The Best Concert I've Been To:

U2 in Toronto was the best concert I have been to, mostly because I was able to snag front row. U2 organises their floor tickets Springsteen-style (so, essentially, a free for all). My dad and I waited in line all day to make sure we were at the front. I was so, so into U2 at the time, and was therefore very excited to be there. The band had tons of energy and played all of the songs the crowd expected to hear, which was so wonderful. It was a night I won't ever forget. Plus, I touched Bono's hand - 'nuff said. 

The Song That Makes Me Happy:

Regardless of the day I'm having, the song Dancing in the Dark by Bruce Springsteen always puts a smile on my face. It's my boyfriend Pete and I's song, and it became our song in a very spontaneous way. We both know that it's hardly a love song, and rather one about frustration and longing. Yet, every time I hear it I think of him and it makes me happy.

The Song That Makes Me Want To Dance:

I absolutely adore disco music, so needless to say Everybody Dance by Chic has to be my top pick here. Chic knew how to create great dance music. They appeared at the height of disco in the mid-Seventies and punched out some truly killer hits. Regardless of your music taste, I think Chic can always spur on some dance moves. Also, shout out to their bassist Bernard Edwards who clearly knew what he was doing - there's a great little bass solo about half way through the song that totally makes the piece for me.

The Album That Changed My Life:

I really dislike how obvious this one is, but Pink Floyd's The Dark Side of the Moon is as popular as it is for a reason. People who claim the album is "overrated" can genuinely just fuck off. It transcends time and has inspired me beyond belief. I used to lie in my bed with the lights out and let the music wash over me, providing a natural high; it was almost a religious experience. The album is intricate, deeply moody, brilliantly orchestrated and produced, and truly changed what music experimentation meant. There are so many parts of the album, big and small, that went on to define the music of Pink Floyd. The sax solo in Us and Them, the small laugh before the band launches into the finale Brain Damage, and the timeless guitar solo in Time. The album works as a single entity, a perfect loop, which is undeniably so masterful on so many levels. I currently own two copies on vinyl, one which is actually sealed and another for listening.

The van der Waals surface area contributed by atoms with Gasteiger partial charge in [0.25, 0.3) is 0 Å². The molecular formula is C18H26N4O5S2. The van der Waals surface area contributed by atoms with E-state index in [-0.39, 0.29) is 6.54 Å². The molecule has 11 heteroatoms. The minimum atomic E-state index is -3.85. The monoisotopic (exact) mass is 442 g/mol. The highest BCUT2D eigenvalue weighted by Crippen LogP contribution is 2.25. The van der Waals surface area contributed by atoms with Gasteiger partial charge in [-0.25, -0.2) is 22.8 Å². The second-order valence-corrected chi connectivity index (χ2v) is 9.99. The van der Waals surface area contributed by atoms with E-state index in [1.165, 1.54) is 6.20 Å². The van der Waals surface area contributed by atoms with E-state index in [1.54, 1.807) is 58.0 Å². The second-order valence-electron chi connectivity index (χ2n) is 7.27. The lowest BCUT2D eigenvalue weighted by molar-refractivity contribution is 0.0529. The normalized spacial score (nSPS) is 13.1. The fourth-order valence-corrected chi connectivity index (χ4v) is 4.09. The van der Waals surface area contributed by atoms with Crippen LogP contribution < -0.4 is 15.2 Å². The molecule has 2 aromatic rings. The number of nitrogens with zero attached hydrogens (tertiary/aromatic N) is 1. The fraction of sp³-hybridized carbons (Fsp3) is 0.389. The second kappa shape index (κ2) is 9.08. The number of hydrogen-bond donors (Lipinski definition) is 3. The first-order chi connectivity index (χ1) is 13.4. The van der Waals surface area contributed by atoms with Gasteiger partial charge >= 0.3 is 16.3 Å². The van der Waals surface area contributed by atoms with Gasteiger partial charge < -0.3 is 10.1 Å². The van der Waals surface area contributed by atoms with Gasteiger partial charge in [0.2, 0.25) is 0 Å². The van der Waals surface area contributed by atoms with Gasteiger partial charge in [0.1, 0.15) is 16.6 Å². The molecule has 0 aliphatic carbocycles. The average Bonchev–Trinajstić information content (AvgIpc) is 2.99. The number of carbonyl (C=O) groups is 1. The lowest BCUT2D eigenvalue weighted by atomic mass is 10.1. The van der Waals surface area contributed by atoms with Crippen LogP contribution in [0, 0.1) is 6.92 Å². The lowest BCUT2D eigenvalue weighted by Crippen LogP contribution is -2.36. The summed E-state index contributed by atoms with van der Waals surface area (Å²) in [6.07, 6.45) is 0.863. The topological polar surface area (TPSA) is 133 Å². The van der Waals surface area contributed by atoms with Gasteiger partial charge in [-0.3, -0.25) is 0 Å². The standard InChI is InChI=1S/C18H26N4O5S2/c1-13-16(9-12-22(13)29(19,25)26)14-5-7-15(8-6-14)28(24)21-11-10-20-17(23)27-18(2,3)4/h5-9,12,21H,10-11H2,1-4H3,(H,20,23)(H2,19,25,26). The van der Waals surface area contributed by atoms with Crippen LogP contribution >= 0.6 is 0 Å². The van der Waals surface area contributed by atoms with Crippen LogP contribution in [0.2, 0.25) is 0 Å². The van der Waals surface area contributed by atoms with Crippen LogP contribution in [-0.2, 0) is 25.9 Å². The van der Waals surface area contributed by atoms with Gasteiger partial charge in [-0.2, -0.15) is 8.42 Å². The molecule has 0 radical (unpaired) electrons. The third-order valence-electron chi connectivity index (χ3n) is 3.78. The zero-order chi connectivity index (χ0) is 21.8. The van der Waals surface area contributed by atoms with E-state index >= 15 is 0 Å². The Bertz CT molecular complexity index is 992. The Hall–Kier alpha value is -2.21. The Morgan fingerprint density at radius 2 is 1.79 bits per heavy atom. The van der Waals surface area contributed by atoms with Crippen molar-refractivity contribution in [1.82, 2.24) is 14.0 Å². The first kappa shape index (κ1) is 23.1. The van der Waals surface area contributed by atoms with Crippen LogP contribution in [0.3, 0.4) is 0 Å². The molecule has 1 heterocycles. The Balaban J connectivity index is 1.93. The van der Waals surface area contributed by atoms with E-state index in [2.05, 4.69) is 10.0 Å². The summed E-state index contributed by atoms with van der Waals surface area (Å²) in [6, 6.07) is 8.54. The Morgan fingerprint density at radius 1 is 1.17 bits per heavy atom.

Must-Listen Album Mentions:

The Stranger - Billy Joel, Rumours - Fleetwood Mac, Minute by Minute - The Doobie Brothers, Led Zeppelin III - Led Zeppelin, Chicago Transit Authority- Chicago, Born in the USA - Bruce Springsteen, Blue - Joni Mitchell, I Robot - Alan Parsons Project, Let It Bleed - The Rolling Stones, Songs From The Big Chair - Tears for Fears, Currents - Tame Impala, 2112 - Rush, The Cars - The Cars, Déjà Vu - CSN&Y, 461 Ocean Boulevard - Eric Clapton, Goodbye Yellow Brick Road - Elton John, Business As Usual - Men at Work, Graceland - Paul Simon, Different Class - Pulp, Local Hero - Mark Knopfler, Toto IV - Toto, Chic - Chic, Kind of Blue - Miles Davis, Murmur - R.E.M., What It Is - Mark Knopfler, Fragile - Yes, The Game - Queen, Crime of the Century - Supertramp, Wish You Were Here - Pink Floyd, AND I'm going to stop there, or I will be here all day. If you ever want more music suggestions, please let me know.

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-Meredith